Across the full range of Nutmeg portfolios, we hold 23 developed and 24 emerging markets globally. Our fixed income exposure in portfolios consists largely of UK government bonds and sterling-denominated corporate bonds from a range of issuers globally, alongside dollar-denominated high-yield corporate bonds and emerging market sovereign debt.  

Global diversification is a feature that underpins all Nutmeg investment portfolios, and in today’s market environment it continues to prove its worth, despite the recent falls in portfolios. By investing in a broad range of equity markets, as well as a diversified range of bond assets, our portfolios have still protected investors from the full extent of market losses year to date.  

Recognising the value of diversification can be difficult when portfolios have delivered losses, yet this core pillar of our investment approach ensures that portfolios are not overly exposed to any one risk factor and offers some stability in a time of broad based market volatility.  

Chart 2: 2022 investment returns  

Chart 2: 2022 investment returns

Source: Nutmeg, Macrobond (31/12/21 – 30/09/22). Returns in local currency. Nutmeg portfolio returns net of fees.  

One bad year does not spoil the long-term journey  

While this year has been a poor one so far in terms of returns, how investors react to market downturns is critical to their long-term investment success. Experiencing negative returns is an unpleasant experience – even as professional investors facing losses it is an uncomfortable experience. Investing in financial markets requires a long-term perspective and the exercise of patience, but it may also require us to reassess our investment timeframes in light of market movements, given no investment journey is linear in terms of returns.  

History informs us however that there are brighter days ahead, even as the global economic picture remains mixed. In the history of financial markets, investors who held steady through periods of turmoil have never failed to recover their capital in typical diversified, balanced risk investment portfolio. However, please remember that past performance is not a reliable indicator of future performance.  

Chart 3: Historical loss and recovery of Nutmeg Fixed Allocation Balanced Risk (60% equity)  

Chart 3: Historical loss and recovery of Nutmeg Fixed Allocation Balanced Risk (60% equity)

The returns above are simulated and do not reflect the return of a live portfolio. Returns are calculated using data from 01/06/94 to 30/09/22. Source: Macrobond, Nutmeg. Returns are in GBP and gross of fees. Simulated past performance is not a reliable indicator of future performance. 

2022 has witnessed a once-in-a-generation move in bond markets, but these assets now reflect much better value for investors than they did in the previous decade with the return of higher income returns for bonds. Equity markets meanwhile have had their appeal dented by higher interest rates; though major indices have already fallen sharply to reflect this with valuations below the five and 10-year averages.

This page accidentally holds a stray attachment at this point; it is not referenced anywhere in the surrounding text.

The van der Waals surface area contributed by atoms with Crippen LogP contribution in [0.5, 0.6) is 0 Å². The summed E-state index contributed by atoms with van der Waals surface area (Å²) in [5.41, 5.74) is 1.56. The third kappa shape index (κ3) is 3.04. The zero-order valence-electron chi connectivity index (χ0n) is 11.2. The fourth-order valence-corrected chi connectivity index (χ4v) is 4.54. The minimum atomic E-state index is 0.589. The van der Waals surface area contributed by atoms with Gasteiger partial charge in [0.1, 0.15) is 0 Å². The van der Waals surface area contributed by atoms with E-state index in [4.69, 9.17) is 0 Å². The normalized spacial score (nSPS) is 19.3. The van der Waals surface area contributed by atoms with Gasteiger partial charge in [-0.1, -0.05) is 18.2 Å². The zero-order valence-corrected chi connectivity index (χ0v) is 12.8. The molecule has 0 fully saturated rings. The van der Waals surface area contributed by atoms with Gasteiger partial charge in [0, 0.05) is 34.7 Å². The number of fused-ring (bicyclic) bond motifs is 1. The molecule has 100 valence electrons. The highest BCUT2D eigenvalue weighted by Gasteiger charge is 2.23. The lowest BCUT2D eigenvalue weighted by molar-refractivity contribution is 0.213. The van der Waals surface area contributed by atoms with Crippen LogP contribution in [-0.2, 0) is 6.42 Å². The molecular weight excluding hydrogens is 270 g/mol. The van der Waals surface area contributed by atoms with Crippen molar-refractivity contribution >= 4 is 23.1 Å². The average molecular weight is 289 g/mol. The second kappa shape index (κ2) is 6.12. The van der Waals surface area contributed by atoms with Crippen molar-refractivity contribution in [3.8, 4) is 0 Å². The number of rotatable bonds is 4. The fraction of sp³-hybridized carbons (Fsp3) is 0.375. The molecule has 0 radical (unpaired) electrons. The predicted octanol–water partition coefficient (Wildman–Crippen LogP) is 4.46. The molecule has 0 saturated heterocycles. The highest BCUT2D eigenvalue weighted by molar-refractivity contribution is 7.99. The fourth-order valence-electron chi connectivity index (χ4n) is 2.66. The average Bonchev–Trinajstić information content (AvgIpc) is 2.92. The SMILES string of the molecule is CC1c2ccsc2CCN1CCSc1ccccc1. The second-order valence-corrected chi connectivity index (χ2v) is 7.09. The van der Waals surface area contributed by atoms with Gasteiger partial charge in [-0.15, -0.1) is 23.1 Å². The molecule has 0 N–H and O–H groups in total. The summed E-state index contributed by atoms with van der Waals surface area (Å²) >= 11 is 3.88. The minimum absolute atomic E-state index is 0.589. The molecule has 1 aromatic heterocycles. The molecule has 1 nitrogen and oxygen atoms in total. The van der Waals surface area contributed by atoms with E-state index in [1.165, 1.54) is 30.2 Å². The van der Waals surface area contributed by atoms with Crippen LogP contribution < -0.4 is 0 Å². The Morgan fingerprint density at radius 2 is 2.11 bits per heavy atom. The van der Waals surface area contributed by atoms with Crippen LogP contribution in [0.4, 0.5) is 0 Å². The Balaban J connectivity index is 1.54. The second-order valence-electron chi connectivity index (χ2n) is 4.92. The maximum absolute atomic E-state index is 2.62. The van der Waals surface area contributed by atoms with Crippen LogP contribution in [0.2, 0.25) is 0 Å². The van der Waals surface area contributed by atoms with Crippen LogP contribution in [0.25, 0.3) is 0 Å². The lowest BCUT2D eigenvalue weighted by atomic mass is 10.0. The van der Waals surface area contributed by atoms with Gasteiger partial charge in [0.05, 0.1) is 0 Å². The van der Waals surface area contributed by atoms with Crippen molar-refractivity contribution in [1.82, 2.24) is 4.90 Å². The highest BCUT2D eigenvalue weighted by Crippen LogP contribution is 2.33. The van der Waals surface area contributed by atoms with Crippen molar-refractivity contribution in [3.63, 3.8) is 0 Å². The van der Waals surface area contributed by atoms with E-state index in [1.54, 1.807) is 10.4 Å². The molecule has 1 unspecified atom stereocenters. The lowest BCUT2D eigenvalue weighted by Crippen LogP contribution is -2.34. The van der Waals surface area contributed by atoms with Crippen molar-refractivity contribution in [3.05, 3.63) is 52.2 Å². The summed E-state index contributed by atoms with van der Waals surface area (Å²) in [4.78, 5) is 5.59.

To illustrate the point, the following table shows the average returns generated from a range of different investment assets in the one, three and five years following significant losses, over the past 20-years. We also compare this to the average yearly return for these assets overtime. 

Table 1: Performance in the years after major drawdowns tends to be above average 

Table 1: Performance in the years after major drawdowns tends to be above average 

Source: Nutmeg, Macrobond. Total returns in local currency between 31/12/1999 and 30/09/2022

The table demonstrates the reasons for investors to be optimistic about the years ahead for financial markets, despite 2022 performance. While the current environment remains challenging, history informs us that financial assets typically deliver above average returns in the years following large losses, and investors should therefore exercise discipline through periods of market turmoil. 

If you’d like to discuss your financial goals, our team of experts are here to support you. They can provide guidance tailored to your individual goals and questions. Better still, expert guidance is available at no extra fee for Nutmeg clients. Book a call  to see how we can help you.  

Risk warning      

As with all investing, your capital is at risk. The value of your portfolio with Nutmeg can go down as well as up and you may get back less than you invest. Past performance is not a reliable indicator of future performance. 

James McManus
James is chief investment officer at Nutmeg, having joined in 2015 from Coutts & Co. A self-confessed ETF geek, James is regularly quoted in the national and industry press and has been voted one of Private Asset Manager’s ‘Top 40 under 40’ in each of the last three years. James holds a BSc in International Business from Nottingham Business School, the CFA UK Investment Management Certificate, and the CFA Certificate in ESG Investing. He can be found tweeting @j_a_mcmanus